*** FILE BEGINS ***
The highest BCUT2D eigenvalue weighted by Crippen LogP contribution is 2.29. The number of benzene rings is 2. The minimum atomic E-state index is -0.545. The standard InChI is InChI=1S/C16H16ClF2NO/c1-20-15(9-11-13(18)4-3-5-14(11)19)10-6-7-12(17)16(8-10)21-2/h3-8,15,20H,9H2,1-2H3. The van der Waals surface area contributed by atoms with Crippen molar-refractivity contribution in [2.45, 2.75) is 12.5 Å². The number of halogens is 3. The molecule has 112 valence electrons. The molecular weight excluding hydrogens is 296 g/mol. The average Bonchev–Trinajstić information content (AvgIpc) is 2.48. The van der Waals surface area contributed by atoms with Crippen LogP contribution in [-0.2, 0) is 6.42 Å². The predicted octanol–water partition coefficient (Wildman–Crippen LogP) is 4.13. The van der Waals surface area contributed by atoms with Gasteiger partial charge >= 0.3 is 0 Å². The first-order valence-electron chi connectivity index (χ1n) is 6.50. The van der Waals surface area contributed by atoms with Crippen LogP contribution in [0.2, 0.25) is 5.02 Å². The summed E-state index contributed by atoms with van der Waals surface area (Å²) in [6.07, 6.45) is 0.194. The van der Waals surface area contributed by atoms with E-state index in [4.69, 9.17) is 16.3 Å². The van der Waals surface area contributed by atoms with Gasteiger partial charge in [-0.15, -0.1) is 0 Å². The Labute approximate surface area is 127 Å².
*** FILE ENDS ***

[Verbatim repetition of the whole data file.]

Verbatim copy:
The highest BCUT2D eigenvalue weighted by Crippen LogP contribution is 2.29. The number of benzene rings is 2. The minimum atomic E-state index is -0.545. The standard InChI is InChI=1S/C16H16ClF2NO/c1-20-15(9-11-13(18)4-3-5-14(11)19)10-6-7-12(17)16(8-10)21-2/h3-8,15,20H,9H2,1-2H3. The van der Waals surface area contributed by atoms with Crippen molar-refractivity contribution in [2.45, 2.75) is 12.5 Å². The number of halogens is 3. The molecule has 112 valence electrons. The molecular weight excluding hydrogens is 296 g/mol. The average Bonchev–Trinajstić information content (AvgIpc) is 2.48. The van der Waals surface area contributed by atoms with Crippen LogP contribution in [-0.2, 0) is 6.42 Å². The predicted octanol–water partition coefficient (Wildman–Crippen LogP) is 4.13. The van der Waals surface area contributed by atoms with Gasteiger partial charge >= 0.3 is 0 Å². The first-order valence-electron chi connectivity index (χ1n) is 6.50. The van der Waals surface area contributed by atoms with Crippen LogP contribution in [0.2, 0.25) is 5.02 Å². The summed E-state index contributed by atoms with van der Waals surface area (Å²) in [6.07, 6.45) is 0.194. The van der Waals surface area contributed by atoms with E-state index in [4.69, 9.17) is 16.3 Å². The van der Waals surface area contributed by atoms with Gasteiger partial charge in [-0.15, -0.1) is 0 Å². The Labute approximate surface area is 127 Å².